Chrome OS invasion
Richer notifications, once they do work, are part of a larger push from Google to take features from Chrome OS and put them in Chrome for Windows and Mac that create a mini-OS inside your PC's regular operating system.
Beyond richer notifications, Google is working on bringing packaged apps to Windows, which are Chrome-based apps that act as regular desktop apps. Packaged apps also come with a separate app launcher that allows you to launch specific Chrome apps right from the taskbar. This feature currently is only available to users in the Chrome Dev update channel.
Another long-anticipated service expected to land on Chrome for PCs is Google Now, the company's take on a personal digital assistant that delivers information as you need it. The service can, for example, alert you when to leave for an appointment across town based on current traffic conditions, or let you know about the flight status for an upcoming trip. Google Now was spotted in Chrome Canary, the alpha build of Chrome, back in March, but was not operational.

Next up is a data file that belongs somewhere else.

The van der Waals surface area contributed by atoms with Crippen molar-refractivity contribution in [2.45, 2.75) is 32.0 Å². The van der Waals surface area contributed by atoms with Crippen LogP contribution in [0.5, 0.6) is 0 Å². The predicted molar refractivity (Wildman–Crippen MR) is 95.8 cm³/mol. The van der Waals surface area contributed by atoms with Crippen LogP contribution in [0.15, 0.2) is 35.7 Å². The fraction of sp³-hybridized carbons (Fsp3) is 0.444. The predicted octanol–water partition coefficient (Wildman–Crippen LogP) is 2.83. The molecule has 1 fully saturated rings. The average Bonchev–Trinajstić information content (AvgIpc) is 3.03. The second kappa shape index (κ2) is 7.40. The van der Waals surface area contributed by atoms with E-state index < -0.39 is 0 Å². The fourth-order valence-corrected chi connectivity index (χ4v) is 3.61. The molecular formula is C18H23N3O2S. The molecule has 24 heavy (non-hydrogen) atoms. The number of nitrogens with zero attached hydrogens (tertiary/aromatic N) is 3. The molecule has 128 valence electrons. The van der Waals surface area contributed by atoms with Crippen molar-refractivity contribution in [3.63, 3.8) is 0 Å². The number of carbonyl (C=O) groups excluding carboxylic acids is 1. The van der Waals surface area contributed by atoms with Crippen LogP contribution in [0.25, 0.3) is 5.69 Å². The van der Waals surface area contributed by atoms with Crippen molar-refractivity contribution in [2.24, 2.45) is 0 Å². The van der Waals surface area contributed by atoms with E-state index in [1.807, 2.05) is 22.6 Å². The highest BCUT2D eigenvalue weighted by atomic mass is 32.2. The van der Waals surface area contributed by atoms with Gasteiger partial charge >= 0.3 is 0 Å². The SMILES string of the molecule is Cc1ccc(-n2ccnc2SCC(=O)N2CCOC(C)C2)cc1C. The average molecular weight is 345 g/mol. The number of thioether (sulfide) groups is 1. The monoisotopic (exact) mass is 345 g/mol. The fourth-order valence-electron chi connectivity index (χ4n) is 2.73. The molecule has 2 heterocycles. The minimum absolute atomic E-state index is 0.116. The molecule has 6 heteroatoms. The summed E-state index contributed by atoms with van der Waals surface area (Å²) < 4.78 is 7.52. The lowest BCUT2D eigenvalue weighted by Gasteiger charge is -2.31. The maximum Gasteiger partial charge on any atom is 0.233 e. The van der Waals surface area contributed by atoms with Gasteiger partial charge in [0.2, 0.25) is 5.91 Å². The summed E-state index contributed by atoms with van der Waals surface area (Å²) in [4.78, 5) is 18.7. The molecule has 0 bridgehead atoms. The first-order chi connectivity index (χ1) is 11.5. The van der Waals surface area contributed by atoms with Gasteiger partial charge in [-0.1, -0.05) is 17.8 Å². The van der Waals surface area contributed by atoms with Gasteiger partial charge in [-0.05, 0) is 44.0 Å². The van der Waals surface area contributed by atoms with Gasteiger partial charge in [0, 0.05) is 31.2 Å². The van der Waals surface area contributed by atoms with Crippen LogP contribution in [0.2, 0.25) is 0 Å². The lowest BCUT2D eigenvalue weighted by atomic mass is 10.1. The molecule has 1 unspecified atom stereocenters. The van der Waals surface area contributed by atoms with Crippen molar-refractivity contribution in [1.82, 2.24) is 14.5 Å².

The Richer notifications feature isn't the only significant change to the latest stable edition of Chrome for Windows. The new build is also using the Blink browser engine first announced in April after Google split with WebKit. The new version of Chrome also fixes more than 15 bugs and security fixes affecting Windows users.
By now, most people should be using the updated version of the Chrome browser. If you want to verify you're on the latest build, type chrome://chrome in your browser's address bar. The version number at the top should be 28.0.1500.71m.
Sign up for CIO Asia eNewsletters.